The disconnect between the advances of the human mind and physical body are never more apparent than when we look at stress. Our bodies are equipped to manage the stressors of a life lived hundreds of years ago (see bear, flee). They have not adapted their reactions to modern day stresses – work deadlines elicit the same physiological responses as seeing a bear – but the stress reactions are chronic reactions, not fleeting, and they are wreaking havoc on our health and wellness. Acknowledging that we are stressed is the most basic foundation to managing it. In effort to empower you, here are some thoughts to reconnect our mind and bodies over the subject of stress:
- Stress takes many forms. You may not experience all of the symptoms of stress, but more likely than not, you are familiar with a few of the following: headaches, muscle tension/pain, chest pain, fatigue, lowered libido, stomach issues, disrupted sleep, anxiety, lack of motivation, irritability, depression, overeating, under-eating, substance abuse, social isolation.
- Stress affects hormones. While the two major stress hormones – adrenaline and cortisol – are phenomenal in situations when you meet a bear, they are less helpful when chronically circulating in the blood. Adrenaline makes your heart race, raises blood pressure and stresses the cardiovascular system. Cortisol increases blood sugar, and enhances the brain’s use of glucose, which is also not ideal in a chronic state.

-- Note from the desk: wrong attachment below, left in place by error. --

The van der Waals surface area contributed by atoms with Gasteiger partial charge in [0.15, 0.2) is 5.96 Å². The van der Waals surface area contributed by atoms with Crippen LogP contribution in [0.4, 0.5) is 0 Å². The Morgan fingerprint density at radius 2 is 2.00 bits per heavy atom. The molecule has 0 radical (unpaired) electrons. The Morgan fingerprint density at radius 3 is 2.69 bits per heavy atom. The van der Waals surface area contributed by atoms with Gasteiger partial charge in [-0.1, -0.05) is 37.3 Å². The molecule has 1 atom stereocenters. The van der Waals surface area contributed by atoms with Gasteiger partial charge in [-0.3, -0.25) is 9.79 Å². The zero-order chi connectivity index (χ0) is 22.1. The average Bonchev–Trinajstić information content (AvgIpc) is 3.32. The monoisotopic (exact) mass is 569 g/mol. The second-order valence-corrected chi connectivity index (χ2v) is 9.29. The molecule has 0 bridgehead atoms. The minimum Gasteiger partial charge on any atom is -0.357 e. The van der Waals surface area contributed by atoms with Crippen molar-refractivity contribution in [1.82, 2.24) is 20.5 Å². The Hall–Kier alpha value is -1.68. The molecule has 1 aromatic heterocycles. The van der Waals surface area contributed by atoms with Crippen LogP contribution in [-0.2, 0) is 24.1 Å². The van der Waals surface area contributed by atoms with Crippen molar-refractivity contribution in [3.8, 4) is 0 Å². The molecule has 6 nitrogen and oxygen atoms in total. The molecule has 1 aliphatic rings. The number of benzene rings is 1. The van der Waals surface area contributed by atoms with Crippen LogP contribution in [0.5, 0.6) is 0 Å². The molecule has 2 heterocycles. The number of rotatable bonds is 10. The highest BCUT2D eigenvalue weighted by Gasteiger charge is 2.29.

- Long term consequences of stress. Stress is subjective and somewhat qualitative. While we cannot say that a certain amount of adrenaline is linked to heart disease, we do know that stress has a direct relationship with: cardiovascular disease, sleep disorders, digestive problems, psychological issues such as depression and memory loss, weight management and skin disorders.
- Management of stress. We may visit our physician for something to manage any of the above conditions, but it is important to treat the illness as well as the symptoms. Taking control of being a less-stressed person is a proactive way to help manage your health. Try one of these 5 things daily to reduce your stress: meditation, yoga, exercise, taking a walk, journaling, socializing or taking a bath. Acknowledge that you are doing these activities to manage your stress and care for your wellness.
While it takes work to get the stress out, it is time well spent . . . a less stressed you is a happier, more productive and healthier you! What are your favorite ways to unwind? At what times of the day might you have time to reduce stress by taking a break on your terms?Posted on: Jan 23, 2012